The tax will have consequences for the handling, treatment, and streams of German waste resources, explains account and development manager at Geminor in Germany, Manfred Rissmann.
The new, national CO2-tax announced for the German EfW market will come into force from the 1. January 2024. The emissions from waste incineration will be subject to a CO2 tax that amounts to €40/t in 2024, and will increase to €50/t in 2025. The CO2 tax, which is charged to the incinerator, is paid on top of the existing incineration fee.
The new tax will be charged depending on certain content factors. The most important are the calorific value and the percentage of biogenic content in the waste, which is defined by given waste code numbers.
The challenge of missing codes
As for biogenic content, the CO2 tax will vary greatly depending on how the fossil content in the waste is taxed. The final cost is calculated from a stipulated amount of the biogenic proportions in fractions such as sorting residues, commercial waste and waste wood.
As an example, commercial waste (EWC 15 01 06) has been given a fixed biogenic content of 48.9 percent, while fossil share is 51.1 percent. The sorting residues (EWC 19 12 12) will be taxed as having biogenic and fossil content of 50/50 percent, while waste wood (EWC 17 02 01) is taxed as 95 percent biogenic content and 5 percent fossil content. Undisclosed waste biogenic fractions will be taxed as having 100 percent fossil content.
The different associations of the waste management industry have already massively criticized this, pointing out that biogenic fractions without waste code numbers will be taxed as 100 percent fossil content. To avoid this, they are now calling for the completion of all relevant waste code numbers that will fall under the BEHG in the future.
Unstable market demands flexibility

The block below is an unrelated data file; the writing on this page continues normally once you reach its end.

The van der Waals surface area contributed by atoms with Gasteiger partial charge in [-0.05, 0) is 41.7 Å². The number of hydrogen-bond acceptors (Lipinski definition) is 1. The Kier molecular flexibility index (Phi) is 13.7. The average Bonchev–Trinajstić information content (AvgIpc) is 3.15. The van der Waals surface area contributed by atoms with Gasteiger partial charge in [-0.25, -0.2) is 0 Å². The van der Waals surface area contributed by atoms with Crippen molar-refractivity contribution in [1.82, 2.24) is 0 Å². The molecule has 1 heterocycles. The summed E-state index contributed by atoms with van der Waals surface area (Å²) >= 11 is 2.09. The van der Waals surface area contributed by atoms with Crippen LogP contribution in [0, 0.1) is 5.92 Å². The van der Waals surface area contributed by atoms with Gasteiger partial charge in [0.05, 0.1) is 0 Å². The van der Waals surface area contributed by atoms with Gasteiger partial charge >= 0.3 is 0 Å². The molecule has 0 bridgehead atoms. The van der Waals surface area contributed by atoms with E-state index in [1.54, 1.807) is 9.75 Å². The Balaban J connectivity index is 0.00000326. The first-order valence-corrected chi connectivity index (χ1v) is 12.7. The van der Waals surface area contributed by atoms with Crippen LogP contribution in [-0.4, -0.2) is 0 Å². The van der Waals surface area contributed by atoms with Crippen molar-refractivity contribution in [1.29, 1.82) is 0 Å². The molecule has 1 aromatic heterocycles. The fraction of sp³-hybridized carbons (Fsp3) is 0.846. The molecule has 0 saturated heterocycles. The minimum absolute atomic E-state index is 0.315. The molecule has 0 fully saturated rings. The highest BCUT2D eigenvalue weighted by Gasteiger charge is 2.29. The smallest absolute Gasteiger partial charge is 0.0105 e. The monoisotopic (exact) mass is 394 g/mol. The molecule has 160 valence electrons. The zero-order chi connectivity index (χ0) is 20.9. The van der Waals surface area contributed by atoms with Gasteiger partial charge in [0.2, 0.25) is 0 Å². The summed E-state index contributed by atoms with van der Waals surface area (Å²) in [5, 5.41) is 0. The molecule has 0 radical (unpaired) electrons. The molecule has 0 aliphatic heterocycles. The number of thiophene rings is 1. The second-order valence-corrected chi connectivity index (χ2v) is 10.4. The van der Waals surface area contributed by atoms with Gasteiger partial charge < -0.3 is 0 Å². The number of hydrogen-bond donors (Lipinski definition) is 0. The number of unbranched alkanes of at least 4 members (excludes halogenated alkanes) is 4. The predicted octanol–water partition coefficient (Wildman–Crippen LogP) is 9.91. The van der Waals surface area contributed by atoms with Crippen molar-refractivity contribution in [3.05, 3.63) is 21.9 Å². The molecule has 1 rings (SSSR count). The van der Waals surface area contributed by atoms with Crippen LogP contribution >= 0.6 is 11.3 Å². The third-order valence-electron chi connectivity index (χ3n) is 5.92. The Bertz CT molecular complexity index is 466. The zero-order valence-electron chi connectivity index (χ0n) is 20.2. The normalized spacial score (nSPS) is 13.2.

It is yet unclear how the new taxation will affect the industry. Still, it is fair to say that the new levy will create challenges for the EfW industry in Germany. The most obvious is the significant price increase, which in turn needs to be passed on to waste companies, and finally to consumers. But the increased cost for incineration will also impact the waste market to some degree. We cannot rule out an increased export of secondary fuels from Germany in the coming year. We will probably also see volume movements towards Scandinavia in 2024, both in RDF/SRF and waste wood volumes for thermal and material recycling.
Another aspect is the increased cost of incinerating fossil fractions such as plastics, bringing higher demand on sorting and processing facilities. The new market situation will demand a high level of flexibility to find the most economical and sustainable solutions for waste management across Europe.
Good intentions – troubled market
The intention behind the CO2 tax is to enhance the sorting of waste, thus increasing the recycling rate in the German market. Such long-term effects are welcome. Still, all national taxes which do not comply with other EU countries are likely to stir the market and change the existing waste streams.
The recycling and waste industries need a predictable and stable market, which is best safeguarded through a common European regulatory framework where this is possible. And since Germany is a frontrunner in the implementation of the CO2 tax, the international market is best served by the EU pushing for the same tax in other European countries. When it comes to regulations, it would also be helpful to prevent all landfill of residual waste in Europe, once and for all.